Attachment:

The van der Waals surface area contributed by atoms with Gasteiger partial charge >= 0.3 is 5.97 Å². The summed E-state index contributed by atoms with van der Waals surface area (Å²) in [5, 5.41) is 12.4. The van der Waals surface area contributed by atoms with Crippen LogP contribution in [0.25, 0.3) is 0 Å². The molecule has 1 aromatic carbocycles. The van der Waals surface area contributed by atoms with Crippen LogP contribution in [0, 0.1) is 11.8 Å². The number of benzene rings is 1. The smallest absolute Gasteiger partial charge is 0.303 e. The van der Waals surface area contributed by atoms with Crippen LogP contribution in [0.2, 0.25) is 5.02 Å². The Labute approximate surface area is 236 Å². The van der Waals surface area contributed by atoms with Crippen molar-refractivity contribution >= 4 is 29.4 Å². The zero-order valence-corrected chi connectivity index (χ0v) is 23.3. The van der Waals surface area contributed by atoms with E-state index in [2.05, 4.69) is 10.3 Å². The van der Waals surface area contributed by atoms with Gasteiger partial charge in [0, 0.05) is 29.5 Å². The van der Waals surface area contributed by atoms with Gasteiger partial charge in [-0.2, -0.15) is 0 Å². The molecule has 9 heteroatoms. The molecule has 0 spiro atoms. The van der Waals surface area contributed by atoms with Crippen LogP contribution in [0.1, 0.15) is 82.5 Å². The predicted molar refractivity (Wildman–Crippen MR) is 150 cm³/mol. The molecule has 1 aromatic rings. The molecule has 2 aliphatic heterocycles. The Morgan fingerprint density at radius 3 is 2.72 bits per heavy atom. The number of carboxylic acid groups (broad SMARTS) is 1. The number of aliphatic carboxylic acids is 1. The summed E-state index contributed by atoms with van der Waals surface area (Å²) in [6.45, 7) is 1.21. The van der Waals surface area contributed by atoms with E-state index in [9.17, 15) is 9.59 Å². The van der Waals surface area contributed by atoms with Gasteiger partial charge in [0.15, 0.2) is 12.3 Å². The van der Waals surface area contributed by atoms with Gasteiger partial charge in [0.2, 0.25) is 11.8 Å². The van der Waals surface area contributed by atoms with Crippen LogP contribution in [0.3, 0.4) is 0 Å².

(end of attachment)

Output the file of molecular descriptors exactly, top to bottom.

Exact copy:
The van der Waals surface area contributed by atoms with Gasteiger partial charge >= 0.3 is 5.97 Å². The summed E-state index contributed by atoms with van der Waals surface area (Å²) in [5, 5.41) is 12.4. The van der Waals surface area contributed by atoms with Crippen LogP contribution in [0.25, 0.3) is 0 Å². The molecule has 1 aromatic carbocycles. The van der Waals surface area contributed by atoms with Crippen LogP contribution in [0, 0.1) is 11.8 Å². The number of benzene rings is 1. The smallest absolute Gasteiger partial charge is 0.303 e. The van der Waals surface area contributed by atoms with Crippen LogP contribution in [0.2, 0.25) is 5.02 Å². The Labute approximate surface area is 236 Å². The van der Waals surface area contributed by atoms with Crippen molar-refractivity contribution >= 4 is 29.4 Å². The zero-order valence-corrected chi connectivity index (χ0v) is 23.3. The van der Waals surface area contributed by atoms with E-state index in [2.05, 4.69) is 10.3 Å². The van der Waals surface area contributed by atoms with Gasteiger partial charge in [0, 0.05) is 29.5 Å². The van der Waals surface area contributed by atoms with Gasteiger partial charge in [-0.2, -0.15) is 0 Å². The molecule has 9 heteroatoms. The molecule has 0 spiro atoms. The van der Waals surface area contributed by atoms with Crippen LogP contribution in [0.1, 0.15) is 82.5 Å². The predicted molar refractivity (Wildman–Crippen MR) is 150 cm³/mol. The molecule has 1 aromatic rings. The molecule has 2 aliphatic heterocycles. The Morgan fingerprint density at radius 3 is 2.72 bits per heavy atom. The number of carboxylic acid groups (broad SMARTS) is 1. The number of aliphatic carboxylic acids is 1. The summed E-state index contributed by atoms with van der Waals surface area (Å²) in [6.45, 7) is 1.21. The van der Waals surface area contributed by atoms with E-state index in [9.17, 15) is 9.59 Å². The van der Waals surface area contributed by atoms with Gasteiger partial charge in [0.15, 0.2) is 12.3 Å². The van der Waals surface area contributed by atoms with Gasteiger partial charge in [0.2, 0.25) is 11.8 Å². The van der Waals surface area contributed by atoms with Crippen LogP contribution in [0.3, 0.4) is 0 Å².